Demographic, clinical, and functional factors associated with antidepressant use in the home healthcare elderly

Am J Geriatr Psychiatry. 2011 Dec;19(12):1042-5. doi: 10.1097/JGP.0b013e318235b743.

Abstract

Objectives: Determine rates and demographic, clinical, and functional correlates of antidepressants (ADs) in home healthcare patients.

Methods: Year 2007 cross-sectional National Home Health and Hospice Care Survey (N = 3,226) of patients 65 years or older (mean 80.11, confidence interval [CI] = 79.65-80.57).

Results: Overall 33.50% used ADs. Among the 6.76% with depression, 70.84% used ADs compared with 29.15% who used ADs without a documented depression diagnosis. In a regression, controlling for depression, blacks used less ADs than whites (odds ratio [OR] = 0.41, CI = 0.24-0.70). Younger age (OR = 0.96, CI = 0.94-0.98), activities of daily living impairments (OR = 1.15, CI = 1.05-1.26), benzodiazepines (OR = 2.63, CI = 1.88-3.69), antipsychotics (OR = 2.08, CI = 1.29-3.36), and nonpsychotropics (OR = 1.07, CI = 1.04-1.10) were related to AD use.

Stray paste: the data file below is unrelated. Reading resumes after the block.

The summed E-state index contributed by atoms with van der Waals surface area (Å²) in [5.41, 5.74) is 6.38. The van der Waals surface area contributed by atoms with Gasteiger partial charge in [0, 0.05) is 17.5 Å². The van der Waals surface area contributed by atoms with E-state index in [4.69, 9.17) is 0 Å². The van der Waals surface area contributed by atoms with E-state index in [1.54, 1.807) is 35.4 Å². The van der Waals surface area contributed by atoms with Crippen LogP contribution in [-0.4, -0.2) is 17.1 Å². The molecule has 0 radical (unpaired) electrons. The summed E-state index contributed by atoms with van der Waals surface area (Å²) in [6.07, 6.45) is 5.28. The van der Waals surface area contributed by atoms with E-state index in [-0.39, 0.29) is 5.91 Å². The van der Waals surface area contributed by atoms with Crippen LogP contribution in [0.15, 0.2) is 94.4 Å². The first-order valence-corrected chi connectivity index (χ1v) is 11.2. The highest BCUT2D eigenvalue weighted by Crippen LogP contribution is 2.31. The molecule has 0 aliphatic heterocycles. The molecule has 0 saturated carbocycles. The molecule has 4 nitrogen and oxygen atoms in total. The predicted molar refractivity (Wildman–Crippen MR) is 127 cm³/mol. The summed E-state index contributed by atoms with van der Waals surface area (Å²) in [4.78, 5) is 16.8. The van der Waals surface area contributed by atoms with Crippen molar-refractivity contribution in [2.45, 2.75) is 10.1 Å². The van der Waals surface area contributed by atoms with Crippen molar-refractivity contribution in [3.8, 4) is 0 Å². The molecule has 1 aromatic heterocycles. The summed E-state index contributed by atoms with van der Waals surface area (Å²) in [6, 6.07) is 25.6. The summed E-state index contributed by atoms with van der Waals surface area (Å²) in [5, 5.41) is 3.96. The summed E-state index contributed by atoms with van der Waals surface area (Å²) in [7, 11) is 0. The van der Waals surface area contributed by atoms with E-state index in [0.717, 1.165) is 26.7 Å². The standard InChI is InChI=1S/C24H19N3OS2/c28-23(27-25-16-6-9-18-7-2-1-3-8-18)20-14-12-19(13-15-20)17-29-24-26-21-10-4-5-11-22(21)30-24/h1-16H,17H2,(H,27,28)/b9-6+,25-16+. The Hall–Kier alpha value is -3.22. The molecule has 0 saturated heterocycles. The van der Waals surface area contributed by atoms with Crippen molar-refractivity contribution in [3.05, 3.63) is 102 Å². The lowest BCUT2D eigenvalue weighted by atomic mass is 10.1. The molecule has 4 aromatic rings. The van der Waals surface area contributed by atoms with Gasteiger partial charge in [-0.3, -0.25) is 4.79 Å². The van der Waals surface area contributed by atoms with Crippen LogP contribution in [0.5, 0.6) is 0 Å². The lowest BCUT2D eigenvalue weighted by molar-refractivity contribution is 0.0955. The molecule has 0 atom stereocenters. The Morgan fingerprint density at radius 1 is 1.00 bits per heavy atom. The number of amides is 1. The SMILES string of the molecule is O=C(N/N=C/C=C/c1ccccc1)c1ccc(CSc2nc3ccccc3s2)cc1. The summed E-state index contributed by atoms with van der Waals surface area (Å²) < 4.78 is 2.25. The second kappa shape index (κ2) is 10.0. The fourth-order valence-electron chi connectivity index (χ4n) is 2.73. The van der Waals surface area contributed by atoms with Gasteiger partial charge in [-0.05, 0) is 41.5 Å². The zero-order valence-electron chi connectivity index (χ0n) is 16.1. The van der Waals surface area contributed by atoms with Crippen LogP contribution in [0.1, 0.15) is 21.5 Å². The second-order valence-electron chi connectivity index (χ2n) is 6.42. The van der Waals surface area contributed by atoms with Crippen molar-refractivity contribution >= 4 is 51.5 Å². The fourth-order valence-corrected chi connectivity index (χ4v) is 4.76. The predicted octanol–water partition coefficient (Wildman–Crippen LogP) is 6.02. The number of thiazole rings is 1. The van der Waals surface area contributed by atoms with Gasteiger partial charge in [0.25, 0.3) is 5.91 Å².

Conclusion: Among home healthcare patients, more than one-third took ADs including patients without depression. Blacks used fewer ADs than whites. Increased use was associated with younger age, disability, and nonpsychotropics.

Publication types

  • Research Support, N.I.H., Extramural

MeSH terms

  • Activities of Daily Living
  • Age Factors
  • Aged*
  • Aged, 80 and over*
  • Antidepressive Agents / therapeutic use*
  • Cross-Sectional Studies
  • Depression / drug therapy*
  • Ethnic Groups
  • Female
  • Health Surveys / statistics & numerical data
  • Home Care Services / statistics & numerical data*
  • Humans
  • Male

Substances

  • Antidepressive Agents